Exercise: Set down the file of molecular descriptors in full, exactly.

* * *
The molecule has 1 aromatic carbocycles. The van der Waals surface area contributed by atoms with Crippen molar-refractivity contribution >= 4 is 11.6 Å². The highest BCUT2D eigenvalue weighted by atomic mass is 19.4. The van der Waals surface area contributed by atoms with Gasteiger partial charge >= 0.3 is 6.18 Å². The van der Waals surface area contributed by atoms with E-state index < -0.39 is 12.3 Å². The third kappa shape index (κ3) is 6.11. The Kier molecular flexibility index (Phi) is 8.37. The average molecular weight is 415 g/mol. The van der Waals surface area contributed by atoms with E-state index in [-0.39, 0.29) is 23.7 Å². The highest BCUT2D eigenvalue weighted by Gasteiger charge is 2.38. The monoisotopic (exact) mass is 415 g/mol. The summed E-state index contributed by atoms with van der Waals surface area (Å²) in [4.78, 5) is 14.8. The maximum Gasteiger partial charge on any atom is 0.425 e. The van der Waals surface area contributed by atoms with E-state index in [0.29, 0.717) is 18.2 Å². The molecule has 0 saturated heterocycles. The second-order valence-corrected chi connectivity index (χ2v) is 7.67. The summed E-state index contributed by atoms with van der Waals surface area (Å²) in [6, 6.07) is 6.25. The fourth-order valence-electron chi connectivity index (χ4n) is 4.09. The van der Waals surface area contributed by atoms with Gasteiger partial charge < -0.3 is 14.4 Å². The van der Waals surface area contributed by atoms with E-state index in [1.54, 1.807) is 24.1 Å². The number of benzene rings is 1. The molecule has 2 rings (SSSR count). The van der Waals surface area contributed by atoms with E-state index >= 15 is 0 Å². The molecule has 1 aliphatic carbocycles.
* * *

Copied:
The molecule has 1 aromatic carbocycles. The van der Waals surface area contributed by atoms with Crippen molar-refractivity contribution >= 4 is 11.6 Å². The highest BCUT2D eigenvalue weighted by atomic mass is 19.4. The van der Waals surface area contributed by atoms with Gasteiger partial charge >= 0.3 is 6.18 Å². The van der Waals surface area contributed by atoms with E-state index < -0.39 is 12.3 Å². The third kappa shape index (κ3) is 6.11. The Kier molecular flexibility index (Phi) is 8.37. The average molecular weight is 415 g/mol. The van der Waals surface area contributed by atoms with E-state index in [-0.39, 0.29) is 23.7 Å². The highest BCUT2D eigenvalue weighted by Gasteiger charge is 2.38. The monoisotopic (exact) mass is 415 g/mol. The summed E-state index contributed by atoms with van der Waals surface area (Å²) in [4.78, 5) is 14.8. The maximum Gasteiger partial charge on any atom is 0.425 e. The van der Waals surface area contributed by atoms with E-state index in [0.29, 0.717) is 18.2 Å². The molecule has 0 saturated heterocycles. The second-order valence-corrected chi connectivity index (χ2v) is 7.67. The summed E-state index contributed by atoms with van der Waals surface area (Å²) in [6, 6.07) is 6.25. The fourth-order valence-electron chi connectivity index (χ4n) is 4.09. The van der Waals surface area contributed by atoms with Gasteiger partial charge < -0.3 is 14.4 Å². The van der Waals surface area contributed by atoms with E-state index in [1.54, 1.807) is 24.1 Å². The number of benzene rings is 1. The molecule has 2 rings (SSSR count). The van der Waals surface area contributed by atoms with E-state index >= 15 is 0 Å². The molecule has 1 aliphatic carbocycles.